“Right now, we are not going to be able to take in any new people. I can’t think of a way to support people for free,” said Heather LaTorra, whose workers at Marrakech serve disabled people living in their homes.
Other nonprofits slated to lose all DSS funding include a soup kitchen in Willimantic, a program that helps low-income families in Fairfield Country with apartment security deposits, and programs that help teen fathers in Bridgeport and Norwich.
“This cut means that we will not be able to help 177 families with security deposits,” said Ceci Maher, the executive director of Person-to-Person, which helps families move into more suitable living situations by paying up to $1,000 toward their security deposit. “These are the working poor.”
Madonna Place in Norwich is slated to lose the $60,000 in state aid that funds two workers who help fathers get on the right path so they can be involved in their children’s lives.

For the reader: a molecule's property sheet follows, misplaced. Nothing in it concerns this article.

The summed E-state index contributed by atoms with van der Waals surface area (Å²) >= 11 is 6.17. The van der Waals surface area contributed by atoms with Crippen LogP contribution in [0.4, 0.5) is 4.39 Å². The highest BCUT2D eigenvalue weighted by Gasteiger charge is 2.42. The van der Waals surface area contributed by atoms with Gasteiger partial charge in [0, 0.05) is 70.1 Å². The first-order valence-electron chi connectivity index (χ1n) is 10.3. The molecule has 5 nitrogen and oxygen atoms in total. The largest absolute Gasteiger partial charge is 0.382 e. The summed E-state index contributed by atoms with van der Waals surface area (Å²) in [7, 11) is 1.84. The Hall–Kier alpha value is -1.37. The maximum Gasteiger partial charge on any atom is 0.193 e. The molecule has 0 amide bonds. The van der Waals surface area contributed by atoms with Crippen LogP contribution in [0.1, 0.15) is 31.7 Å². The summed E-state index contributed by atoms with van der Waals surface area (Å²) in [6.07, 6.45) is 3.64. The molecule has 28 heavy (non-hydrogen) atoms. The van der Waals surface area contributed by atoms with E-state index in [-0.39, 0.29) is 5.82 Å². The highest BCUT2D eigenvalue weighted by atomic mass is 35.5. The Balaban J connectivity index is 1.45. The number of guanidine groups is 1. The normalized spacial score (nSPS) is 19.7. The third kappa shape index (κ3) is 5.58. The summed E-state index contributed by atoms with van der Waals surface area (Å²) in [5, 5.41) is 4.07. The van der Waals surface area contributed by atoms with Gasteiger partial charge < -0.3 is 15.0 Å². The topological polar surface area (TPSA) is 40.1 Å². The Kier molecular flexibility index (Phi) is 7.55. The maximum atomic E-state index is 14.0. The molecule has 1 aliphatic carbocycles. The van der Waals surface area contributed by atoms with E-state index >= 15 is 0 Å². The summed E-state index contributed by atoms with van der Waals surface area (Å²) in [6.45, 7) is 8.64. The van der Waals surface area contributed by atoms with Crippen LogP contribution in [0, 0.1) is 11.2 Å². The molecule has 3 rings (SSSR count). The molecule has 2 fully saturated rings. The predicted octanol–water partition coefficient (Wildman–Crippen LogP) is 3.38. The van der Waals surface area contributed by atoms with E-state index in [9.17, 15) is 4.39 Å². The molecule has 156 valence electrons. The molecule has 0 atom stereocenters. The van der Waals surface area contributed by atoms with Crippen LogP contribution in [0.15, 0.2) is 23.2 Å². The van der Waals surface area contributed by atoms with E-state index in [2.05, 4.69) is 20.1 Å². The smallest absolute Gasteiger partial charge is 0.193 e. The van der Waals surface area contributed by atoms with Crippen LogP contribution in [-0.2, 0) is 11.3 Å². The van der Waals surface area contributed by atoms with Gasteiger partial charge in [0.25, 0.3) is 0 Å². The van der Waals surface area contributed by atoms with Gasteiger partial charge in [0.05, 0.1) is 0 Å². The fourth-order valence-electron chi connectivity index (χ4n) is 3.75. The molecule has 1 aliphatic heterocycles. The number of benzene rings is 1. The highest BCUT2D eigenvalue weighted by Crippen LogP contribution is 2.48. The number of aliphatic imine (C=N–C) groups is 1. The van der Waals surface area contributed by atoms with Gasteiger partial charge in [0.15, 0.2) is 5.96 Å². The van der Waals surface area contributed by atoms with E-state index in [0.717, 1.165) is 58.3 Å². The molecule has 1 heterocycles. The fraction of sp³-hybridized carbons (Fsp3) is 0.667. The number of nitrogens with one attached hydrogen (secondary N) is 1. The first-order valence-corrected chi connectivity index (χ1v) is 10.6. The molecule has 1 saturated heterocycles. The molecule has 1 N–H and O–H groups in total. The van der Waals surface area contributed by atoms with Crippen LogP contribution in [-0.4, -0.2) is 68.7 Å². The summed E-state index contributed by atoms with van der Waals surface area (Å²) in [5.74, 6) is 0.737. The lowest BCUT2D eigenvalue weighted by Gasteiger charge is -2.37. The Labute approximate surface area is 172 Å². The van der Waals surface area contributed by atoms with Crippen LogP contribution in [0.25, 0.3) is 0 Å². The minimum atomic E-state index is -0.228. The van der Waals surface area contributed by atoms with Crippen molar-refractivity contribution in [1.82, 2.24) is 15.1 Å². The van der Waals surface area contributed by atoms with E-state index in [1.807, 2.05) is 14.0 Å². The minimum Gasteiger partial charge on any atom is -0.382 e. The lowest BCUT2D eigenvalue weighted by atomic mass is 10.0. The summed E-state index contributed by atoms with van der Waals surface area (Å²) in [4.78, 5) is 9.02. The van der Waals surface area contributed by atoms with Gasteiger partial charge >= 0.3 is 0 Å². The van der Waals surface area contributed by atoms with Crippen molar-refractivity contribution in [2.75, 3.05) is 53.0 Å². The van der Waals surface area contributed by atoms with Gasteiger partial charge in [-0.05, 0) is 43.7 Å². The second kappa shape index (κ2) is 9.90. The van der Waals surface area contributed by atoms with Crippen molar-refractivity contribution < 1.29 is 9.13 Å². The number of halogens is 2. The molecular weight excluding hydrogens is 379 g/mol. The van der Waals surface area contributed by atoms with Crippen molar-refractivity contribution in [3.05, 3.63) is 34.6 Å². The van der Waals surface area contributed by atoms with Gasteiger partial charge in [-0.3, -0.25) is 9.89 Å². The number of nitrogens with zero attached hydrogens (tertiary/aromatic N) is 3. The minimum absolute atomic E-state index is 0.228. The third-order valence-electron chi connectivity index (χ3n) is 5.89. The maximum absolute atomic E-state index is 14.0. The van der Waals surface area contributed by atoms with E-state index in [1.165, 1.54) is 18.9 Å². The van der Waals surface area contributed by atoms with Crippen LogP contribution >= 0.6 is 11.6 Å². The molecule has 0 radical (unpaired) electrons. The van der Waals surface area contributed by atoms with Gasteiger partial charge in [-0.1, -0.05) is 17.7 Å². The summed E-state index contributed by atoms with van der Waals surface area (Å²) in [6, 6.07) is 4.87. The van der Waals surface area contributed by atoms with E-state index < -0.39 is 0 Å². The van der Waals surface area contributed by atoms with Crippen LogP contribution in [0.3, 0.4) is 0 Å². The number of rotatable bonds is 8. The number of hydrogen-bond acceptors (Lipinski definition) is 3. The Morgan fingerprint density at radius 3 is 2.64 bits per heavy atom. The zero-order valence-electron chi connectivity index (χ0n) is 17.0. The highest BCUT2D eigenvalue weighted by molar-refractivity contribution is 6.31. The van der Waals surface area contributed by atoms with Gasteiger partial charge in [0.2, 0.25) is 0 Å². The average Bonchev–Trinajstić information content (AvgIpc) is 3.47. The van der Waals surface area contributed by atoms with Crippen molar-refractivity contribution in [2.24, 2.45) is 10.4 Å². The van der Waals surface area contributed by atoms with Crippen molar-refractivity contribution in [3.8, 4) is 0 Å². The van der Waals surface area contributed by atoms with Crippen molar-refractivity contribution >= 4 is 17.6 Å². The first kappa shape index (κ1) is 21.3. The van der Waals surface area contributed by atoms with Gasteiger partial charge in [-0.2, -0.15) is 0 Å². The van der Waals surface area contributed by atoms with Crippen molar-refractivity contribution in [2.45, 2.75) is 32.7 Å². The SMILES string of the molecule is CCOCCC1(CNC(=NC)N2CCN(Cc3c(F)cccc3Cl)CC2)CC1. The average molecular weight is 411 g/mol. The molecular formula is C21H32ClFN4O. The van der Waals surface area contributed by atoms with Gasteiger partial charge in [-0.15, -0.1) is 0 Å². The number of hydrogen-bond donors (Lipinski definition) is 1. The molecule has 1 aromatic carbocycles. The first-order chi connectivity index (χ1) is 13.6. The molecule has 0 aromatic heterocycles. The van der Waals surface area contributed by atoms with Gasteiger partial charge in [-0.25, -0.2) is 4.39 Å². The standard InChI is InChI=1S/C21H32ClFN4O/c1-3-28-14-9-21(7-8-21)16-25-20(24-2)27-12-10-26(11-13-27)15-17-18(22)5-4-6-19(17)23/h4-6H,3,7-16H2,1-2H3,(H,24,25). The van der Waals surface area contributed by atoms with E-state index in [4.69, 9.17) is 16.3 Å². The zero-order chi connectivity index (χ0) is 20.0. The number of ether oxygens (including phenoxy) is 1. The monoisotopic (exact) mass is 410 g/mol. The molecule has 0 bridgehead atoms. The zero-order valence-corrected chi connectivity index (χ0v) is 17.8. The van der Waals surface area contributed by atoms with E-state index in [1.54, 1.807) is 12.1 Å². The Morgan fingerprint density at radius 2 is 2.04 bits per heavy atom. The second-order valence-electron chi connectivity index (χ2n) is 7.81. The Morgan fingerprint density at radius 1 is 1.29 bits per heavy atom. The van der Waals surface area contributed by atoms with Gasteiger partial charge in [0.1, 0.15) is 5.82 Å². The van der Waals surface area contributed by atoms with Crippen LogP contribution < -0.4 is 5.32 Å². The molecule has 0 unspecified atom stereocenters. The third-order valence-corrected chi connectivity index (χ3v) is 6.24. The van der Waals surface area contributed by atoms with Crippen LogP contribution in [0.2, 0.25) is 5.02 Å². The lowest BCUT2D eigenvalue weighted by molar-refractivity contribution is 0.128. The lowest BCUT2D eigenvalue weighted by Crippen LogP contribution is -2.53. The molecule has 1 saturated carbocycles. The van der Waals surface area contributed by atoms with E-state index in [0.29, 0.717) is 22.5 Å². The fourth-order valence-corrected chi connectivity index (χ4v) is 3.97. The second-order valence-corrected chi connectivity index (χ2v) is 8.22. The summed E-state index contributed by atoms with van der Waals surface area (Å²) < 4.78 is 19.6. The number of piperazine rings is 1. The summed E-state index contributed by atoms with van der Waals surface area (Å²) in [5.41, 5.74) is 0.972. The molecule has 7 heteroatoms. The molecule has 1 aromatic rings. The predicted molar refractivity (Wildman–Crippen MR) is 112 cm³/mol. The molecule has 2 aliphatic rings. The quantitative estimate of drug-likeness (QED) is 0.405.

“They may want to pay for child support, but they are struggling. Instead of throwing a father in jail, it’s better for everyone to help them get back on their feet. That’s where we come in. The father can’t work if the father is in jail,” said Nancy Gentes, executive director of the program.
“We are trying to make plans now for what happens next,” she said. “This would mean a big reduction in the number of fathers we can try and help.”
The state spends about $1.4 billion each year paying private organizations to provide various services to vulnerable state residents. About half of that goes toward services for adults with intellectual or developmental disabilities, and the Department of Developmental Services relies more on private providers than any other state agency.